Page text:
129 PRO ( 147-) A -34.8 envelop C-alpha (-36 degrees) 258 PRO ( 276-) A 100.6 envelop C-beta (108 degrees) 278 PRO ( 296-) A 109.3 envelop C-beta (108 degrees) 364 PRO ( 382-) A 107.9 envelop C-beta (108 degrees) 425 PRO ( 443-) A -115.4 envelop C-gamma (-108 degrees) 518 PRO ( 536-) A -42.3 envelop C-alpha (-36 degrees) 547 PRO ( 565-) A 104.4 envelop C-beta (108 degrees) 570 PRO ( 588-) A -123.6 half-chair C-delta/C-gamma (-126 degrees)
The contact distances of all atom pairs have been checked. Two atoms are said to `bump' if they are closer than the sum of their Van der Waals radii minus 0.40 Angstrom. For hydrogen bonded pairs a tolerance of 0.55 Angstrom is used. The first number in the table tells you how much shorter that specific contact is than the acceptable limit. The second distance is the distance between the centres of the two atoms. Although we believe that two water atoms at 2.4 A distance are too close, we only report water pairs that are closer than this rather short distance.
The last text-item on each line represents the status of the atom pair. If the final column contains the text 'HB', the bump criterion was relaxed because there could be a hydrogen bond. Similarly relaxed criteria are used for 1-3 and 1-4 interactions (listed as 'B2' and 'B3', respectively). BL indicates that the B-factors of the clashing atoms have a low B-factor thereby making this clash even more worrisome. INTRA and INTER indicate whether the clashes are between atoms in the same asymmetric unit, or atoms in symmetry related asymmetric units, respectively.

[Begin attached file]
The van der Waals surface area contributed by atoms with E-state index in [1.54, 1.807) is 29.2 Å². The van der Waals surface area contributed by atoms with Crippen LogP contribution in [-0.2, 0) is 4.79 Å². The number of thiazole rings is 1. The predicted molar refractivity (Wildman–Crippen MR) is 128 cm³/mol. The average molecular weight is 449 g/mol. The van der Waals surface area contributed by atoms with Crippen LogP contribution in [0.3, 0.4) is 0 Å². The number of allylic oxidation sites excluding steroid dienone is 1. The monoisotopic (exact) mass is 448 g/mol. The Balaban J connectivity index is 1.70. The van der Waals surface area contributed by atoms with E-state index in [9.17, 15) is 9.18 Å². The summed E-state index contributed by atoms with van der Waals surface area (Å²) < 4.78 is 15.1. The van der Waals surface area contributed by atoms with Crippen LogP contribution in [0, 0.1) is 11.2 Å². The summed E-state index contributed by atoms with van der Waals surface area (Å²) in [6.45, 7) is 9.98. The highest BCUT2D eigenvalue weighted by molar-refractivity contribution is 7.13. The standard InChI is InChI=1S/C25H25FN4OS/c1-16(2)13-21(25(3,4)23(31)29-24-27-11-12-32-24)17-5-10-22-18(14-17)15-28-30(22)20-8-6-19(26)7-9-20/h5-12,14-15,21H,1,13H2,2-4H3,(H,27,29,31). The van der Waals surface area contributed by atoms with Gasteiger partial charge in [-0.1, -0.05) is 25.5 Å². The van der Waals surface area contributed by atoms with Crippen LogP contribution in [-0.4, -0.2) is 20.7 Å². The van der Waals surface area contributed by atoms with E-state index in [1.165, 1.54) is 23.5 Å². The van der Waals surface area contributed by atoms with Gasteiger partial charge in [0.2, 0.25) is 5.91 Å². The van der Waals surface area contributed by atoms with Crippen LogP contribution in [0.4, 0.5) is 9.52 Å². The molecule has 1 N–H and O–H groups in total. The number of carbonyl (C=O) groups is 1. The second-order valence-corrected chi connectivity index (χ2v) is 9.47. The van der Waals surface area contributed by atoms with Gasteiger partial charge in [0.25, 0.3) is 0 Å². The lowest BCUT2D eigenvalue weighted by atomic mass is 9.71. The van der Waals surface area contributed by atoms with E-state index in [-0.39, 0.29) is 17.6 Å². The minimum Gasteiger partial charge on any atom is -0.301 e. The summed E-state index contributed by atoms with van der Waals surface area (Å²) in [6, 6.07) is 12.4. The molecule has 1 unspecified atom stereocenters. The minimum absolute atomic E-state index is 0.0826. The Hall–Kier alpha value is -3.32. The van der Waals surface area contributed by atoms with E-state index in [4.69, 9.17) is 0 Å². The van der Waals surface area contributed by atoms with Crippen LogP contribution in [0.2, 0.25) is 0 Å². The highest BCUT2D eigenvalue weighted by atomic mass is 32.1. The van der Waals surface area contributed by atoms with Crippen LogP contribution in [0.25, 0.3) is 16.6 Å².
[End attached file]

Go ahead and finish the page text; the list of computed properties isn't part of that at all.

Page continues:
602 BMA (1619-) A O3 <-> 606 MAN (1623-) A C1 0.95 1.45 INTRA BF 602 BMA (1619-) A C3 <-> 606 MAN (1623-) A C1 0.83 2.37 INTRA BF 601 ZN (1001-) A ZN <-> 604 SLC (1626-) A SE 0.47 2.73 INTRA BF 601 ZN (1001-) A ZN <-> 604 SLC (1626-) A C1 0.44 2.76 INTRA BF 455 ARG ( 473-) A NH1 <-> 607 HOH (2147 ) A O 0.33 2.37 INTRA BL 431 ASP ( 449-) A OD1 <-> 434 ARG ( 452-) A NH2 0.29 2.41 INTRA BL 139 ARG ( 157-) A NH2 <-> 254 ASP ( 272-) A OD1 0.24 2.46 INTRA BF 467 ARG ( 485-) A NH2 <-> 473 ASP ( 491-) A OD1 0.23 2.47 INTRA BL 319 HIS ( 337-) A NE2 <-> 604 SLC (1626-) A O1 0.23 2.47 INTRA BF 293 ASN ( 311-) A ND2 <-> 599 NAG (1621-) A C2 0.22 1.98 INTRA BF 474 ALA ( 492-) A N <-> 475 PRO ( 493-) A CD 0.16 2.84 INTRA BL 431 ASP ( 449-) A O <-> 435 TRP ( 453-) A N 0.15 2.55 INTRA BL 598 NAG (1618-) A N2 <-> 607 HOH (2199 ) A O 0.14 2.56 INTRA BF 200 GLU ( 218-) A OE2 <-> 432 LYS ( 450-) A NZ 0.14 2.56 INTRA BL 319 HIS ( 337-) A ND1 <-> 607 HOH (2120 ) A O 0.14 2.56 INTRA BL 207 ARG ( 225-) A N <-> 208 PRO ( 226-) A CD 0.14 2.86 INTRA BL 492 SER ( 510-) A O <-> 496 GLN ( 514-) A N 0.13 2.57 INTRA BL 349 HIS ( 367-) A NE2 <-> 604 SLC (1626-) A C1 0.13 2.97 INTRA BF 207 ARG ( 225-) A NE <-> 607 HOH (2085 ) A O 0.12 2.58 INTRA BL 431 ASP ( 449-) A OD2 <-> 487 LEU ( 505-) A N 0.12 2.58 INTRA BL 455 ARG ( 473-) A CZ <-> 607 HOH (2147 ) A O 0.11 2.69 INTRA BL 353 HIS ( 371-) A ND1 <-> 376 HIS ( 394-) A ND1 0.11 2.89 INTRA BL 546 TRP ( 564-) A CG <-> 547 PRO ( 565-) A CD 0.10 3.10 INTRA BL 546 TRP ( 564-) A N <-> 547 PRO ( 565-) A CD 0.10 2.90 INTRA BL 467 ARG ( 485-) A N <-> 593 LYS ( 611-) A O 0.09 2.61 INTRA BLAnd so on for a total of 60 lines.